Use production logging¶
Logging may visibly affect the performance of your server. High logging levels are often necessary to track down issues, but by default you should run with low levels. (You can switch the logging levels while GeoServer is running.)
You can change the logging level in the Web Administration Interface. You’ll want to choose the PRODUCTION logging configuration.
Set a service strategy¶
A service strategy is the method in which output is served to the client. This is a balance between proper form (being absolutely sure of reporting errors with the proper OGC codes, etc) and speed (serving output as quickly as possible). This is a decision to be made based on the function that GeoServer is providing. You can configure the service strategy by modifying the web.xml file of your GeoServer instance.
The possible strategies are:
|SPEED||Serves output right away. This is the fastest strategy, but proper OGC errors are usually omitted.|
|BUFFER||Stores the whole result in memory, and then serves it after the output is complete. This ensures proper OGC error reporting, but delays the response quite a bit and can exhaust memory if the response is large.|
|FILE||Similar to BUFFER, but stores the whole result in a file instead of in memory. Slower than BUFFER, but ensures there won’t be memory issues.|
|PARTIAL-BUFFER||A balance between BUFFER and SPEED, this strategy tries to buffer in memory a few KB of response, then serves the full output.|
Personalize your server¶
This is isn’t a performance consideration, but is just as important. In order to make GeoServer as useful as possible, you should customize the server’s metadata to your organization. It may be tempting to skip some of the configuration steps, and leave in the same keywords and abstract as the sample, but this will only confuse potential users.
- Fill out the WFS, WMS, and WCS Contents sections (this info will be broadcast as part of the capabilities documents)
- Serve your data with your own namespace (and provide a correct URI)
- Remove default layers (such as topp:states)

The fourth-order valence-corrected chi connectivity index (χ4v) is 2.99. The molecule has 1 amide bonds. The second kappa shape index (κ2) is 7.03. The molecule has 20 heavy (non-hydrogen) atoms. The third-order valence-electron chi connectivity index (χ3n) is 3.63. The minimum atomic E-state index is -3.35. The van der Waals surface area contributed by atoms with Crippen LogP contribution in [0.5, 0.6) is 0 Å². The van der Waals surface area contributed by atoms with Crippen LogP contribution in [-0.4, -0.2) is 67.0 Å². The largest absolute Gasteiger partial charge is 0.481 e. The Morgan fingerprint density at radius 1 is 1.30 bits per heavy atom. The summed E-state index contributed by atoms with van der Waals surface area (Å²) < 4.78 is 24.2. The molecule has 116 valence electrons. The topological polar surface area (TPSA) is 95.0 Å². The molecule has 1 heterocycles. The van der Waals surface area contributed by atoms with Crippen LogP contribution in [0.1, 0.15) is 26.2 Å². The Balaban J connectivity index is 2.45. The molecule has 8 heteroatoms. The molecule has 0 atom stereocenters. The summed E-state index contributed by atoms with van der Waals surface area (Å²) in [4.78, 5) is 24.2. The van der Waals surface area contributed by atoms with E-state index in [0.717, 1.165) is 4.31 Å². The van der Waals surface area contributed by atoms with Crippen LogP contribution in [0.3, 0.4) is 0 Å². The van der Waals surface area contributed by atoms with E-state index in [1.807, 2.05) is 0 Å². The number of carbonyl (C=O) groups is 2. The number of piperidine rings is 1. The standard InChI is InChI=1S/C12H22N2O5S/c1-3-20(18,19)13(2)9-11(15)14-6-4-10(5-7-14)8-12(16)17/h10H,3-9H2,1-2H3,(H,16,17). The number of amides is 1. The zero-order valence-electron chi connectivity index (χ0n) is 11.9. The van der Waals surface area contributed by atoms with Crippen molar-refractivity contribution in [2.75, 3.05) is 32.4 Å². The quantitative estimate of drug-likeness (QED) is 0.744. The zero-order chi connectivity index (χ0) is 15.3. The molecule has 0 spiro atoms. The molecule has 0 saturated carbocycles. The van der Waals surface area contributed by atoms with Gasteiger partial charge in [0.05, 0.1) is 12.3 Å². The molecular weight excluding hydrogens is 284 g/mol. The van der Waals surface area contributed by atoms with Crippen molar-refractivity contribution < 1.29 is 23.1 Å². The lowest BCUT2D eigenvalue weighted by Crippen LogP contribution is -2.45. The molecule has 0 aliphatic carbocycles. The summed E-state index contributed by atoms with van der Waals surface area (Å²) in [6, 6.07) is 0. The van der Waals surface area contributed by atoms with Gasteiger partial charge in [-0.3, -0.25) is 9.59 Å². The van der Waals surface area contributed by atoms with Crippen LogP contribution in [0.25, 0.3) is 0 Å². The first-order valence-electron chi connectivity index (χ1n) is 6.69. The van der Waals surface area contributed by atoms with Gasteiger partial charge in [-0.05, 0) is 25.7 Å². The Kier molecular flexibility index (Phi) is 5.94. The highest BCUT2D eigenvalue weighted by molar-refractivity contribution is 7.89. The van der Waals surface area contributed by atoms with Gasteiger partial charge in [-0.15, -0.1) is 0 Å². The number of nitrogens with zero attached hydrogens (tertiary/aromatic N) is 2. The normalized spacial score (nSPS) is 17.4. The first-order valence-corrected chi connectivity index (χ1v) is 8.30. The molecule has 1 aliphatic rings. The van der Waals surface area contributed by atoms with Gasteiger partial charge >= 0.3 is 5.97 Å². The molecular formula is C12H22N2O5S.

Configure service limits¶
Make sure clients cannot request an inordinate amount of resources from your server.
- Set the maximum amount of features returned by each WFS GetFeature request (this can also be set on a per featuretype basis by modifying the info.xml files directly)
- Set the WMS request limits so that no request will consume too much memory or too much time
GeoServer includes support for WFS-T (transactions) by default, which lets users modify your data. If you don’t want your database modified, you can turn off transactions in the the Web Administration Interface. Set the Service Level to Basic.
If you’d like some users to be able to modify some but not all of your data, you will have to set up an external security service. An easy way to accomplish this is to run two GeoServer instances and configure them differently, and use authentication to only allow certain users to have access.
For extra security, make sure that the connection to the datastore that is open to all is through a user who has read-only permissions. This will eliminate the possibility of a SQL injection (though GeoServer is generally not vulnerable to that sort of attack).
Cache your data¶
Server-side caching of WMS tiles is the best way to increase performance. In caching, pre-rendered tiles will be saved, eliminating the need for redundant WMS calls. There are several ways to set up WMS caching for GeoServer. GeoWebCache is the simplest method, as it comes bundled with GeoServer. (See the section on Caching with GeoWebCache for more details.) Another option is TileCache. You can also use a more generic caching system, such as OSCache (an embedded cache service) or Squid (a web cache proxy).